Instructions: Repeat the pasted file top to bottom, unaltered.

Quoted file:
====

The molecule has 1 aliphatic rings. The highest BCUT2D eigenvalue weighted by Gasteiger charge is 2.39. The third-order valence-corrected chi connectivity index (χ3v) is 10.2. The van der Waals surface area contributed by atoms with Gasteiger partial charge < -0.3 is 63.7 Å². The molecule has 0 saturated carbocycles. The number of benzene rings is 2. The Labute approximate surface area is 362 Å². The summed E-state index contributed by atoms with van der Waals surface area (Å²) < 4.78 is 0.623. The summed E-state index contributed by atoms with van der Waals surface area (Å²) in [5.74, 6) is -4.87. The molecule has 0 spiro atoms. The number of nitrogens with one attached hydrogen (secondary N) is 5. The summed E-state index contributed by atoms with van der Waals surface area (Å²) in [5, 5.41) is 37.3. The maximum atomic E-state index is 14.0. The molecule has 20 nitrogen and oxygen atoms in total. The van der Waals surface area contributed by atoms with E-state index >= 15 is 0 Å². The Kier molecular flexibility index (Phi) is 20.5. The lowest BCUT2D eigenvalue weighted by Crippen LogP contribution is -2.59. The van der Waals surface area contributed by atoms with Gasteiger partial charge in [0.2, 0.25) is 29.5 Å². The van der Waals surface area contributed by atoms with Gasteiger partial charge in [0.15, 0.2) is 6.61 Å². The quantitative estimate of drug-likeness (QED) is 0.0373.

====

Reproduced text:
The molecule has 1 aliphatic rings. The highest BCUT2D eigenvalue weighted by Gasteiger charge is 2.39. The third-order valence-corrected chi connectivity index (χ3v) is 10.2. The van der Waals surface area contributed by atoms with Gasteiger partial charge < -0.3 is 63.7 Å². The molecule has 0 saturated carbocycles. The number of benzene rings is 2. The Labute approximate surface area is 362 Å². The summed E-state index contributed by atoms with van der Waals surface area (Å²) < 4.78 is 0.623. The summed E-state index contributed by atoms with van der Waals surface area (Å²) in [5.74, 6) is -4.87. The molecule has 0 spiro atoms. The number of nitrogens with one attached hydrogen (secondary N) is 5. The summed E-state index contributed by atoms with van der Waals surface area (Å²) in [5, 5.41) is 37.3. The maximum atomic E-state index is 14.0. The molecule has 20 nitrogen and oxygen atoms in total. The van der Waals surface area contributed by atoms with E-state index >= 15 is 0 Å². The Kier molecular flexibility index (Phi) is 20.5. The lowest BCUT2D eigenvalue weighted by Crippen LogP contribution is -2.59. The van der Waals surface area contributed by atoms with Gasteiger partial charge in [0.2, 0.25) is 29.5 Å². The van der Waals surface area contributed by atoms with Gasteiger partial charge in [0.15, 0.2) is 6.61 Å². The quantitative estimate of drug-likeness (QED) is 0.0373.